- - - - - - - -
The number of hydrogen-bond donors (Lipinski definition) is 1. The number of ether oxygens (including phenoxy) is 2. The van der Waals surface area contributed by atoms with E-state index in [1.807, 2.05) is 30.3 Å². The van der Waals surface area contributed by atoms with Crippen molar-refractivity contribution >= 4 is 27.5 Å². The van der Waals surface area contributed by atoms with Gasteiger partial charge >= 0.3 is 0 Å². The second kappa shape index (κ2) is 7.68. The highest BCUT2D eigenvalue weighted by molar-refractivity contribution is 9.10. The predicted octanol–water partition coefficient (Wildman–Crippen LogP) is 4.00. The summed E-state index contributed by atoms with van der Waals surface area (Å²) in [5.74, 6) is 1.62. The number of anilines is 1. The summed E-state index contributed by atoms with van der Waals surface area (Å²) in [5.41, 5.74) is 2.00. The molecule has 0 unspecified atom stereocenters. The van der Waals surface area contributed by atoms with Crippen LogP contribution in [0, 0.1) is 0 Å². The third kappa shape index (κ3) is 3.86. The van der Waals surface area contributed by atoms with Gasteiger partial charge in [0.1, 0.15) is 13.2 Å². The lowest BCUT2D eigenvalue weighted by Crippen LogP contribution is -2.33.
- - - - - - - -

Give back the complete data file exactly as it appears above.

The number of hydrogen-bond donors (Lipinski definition) is 1. The number of ether oxygens (including phenoxy) is 2. The van der Waals surface area contributed by atoms with E-state index in [1.807, 2.05) is 30.3 Å². The van der Waals surface area contributed by atoms with Crippen molar-refractivity contribution >= 4 is 27.5 Å². The van der Waals surface area contributed by atoms with Gasteiger partial charge >= 0.3 is 0 Å². The second kappa shape index (κ2) is 7.68. The highest BCUT2D eigenvalue weighted by molar-refractivity contribution is 9.10. The predicted octanol–water partition coefficient (Wildman–Crippen LogP) is 4.00. The summed E-state index contributed by atoms with van der Waals surface area (Å²) in [5.74, 6) is 1.62. The number of anilines is 1. The summed E-state index contributed by atoms with van der Waals surface area (Å²) in [5.41, 5.74) is 2.00. The molecule has 0 unspecified atom stereocenters. The van der Waals surface area contributed by atoms with Crippen LogP contribution in [0, 0.1) is 0 Å². The third kappa shape index (κ3) is 3.86. The van der Waals surface area contributed by atoms with Gasteiger partial charge in [0.1, 0.15) is 13.2 Å². The lowest BCUT2D eigenvalue weighted by Crippen LogP contribution is -2.33.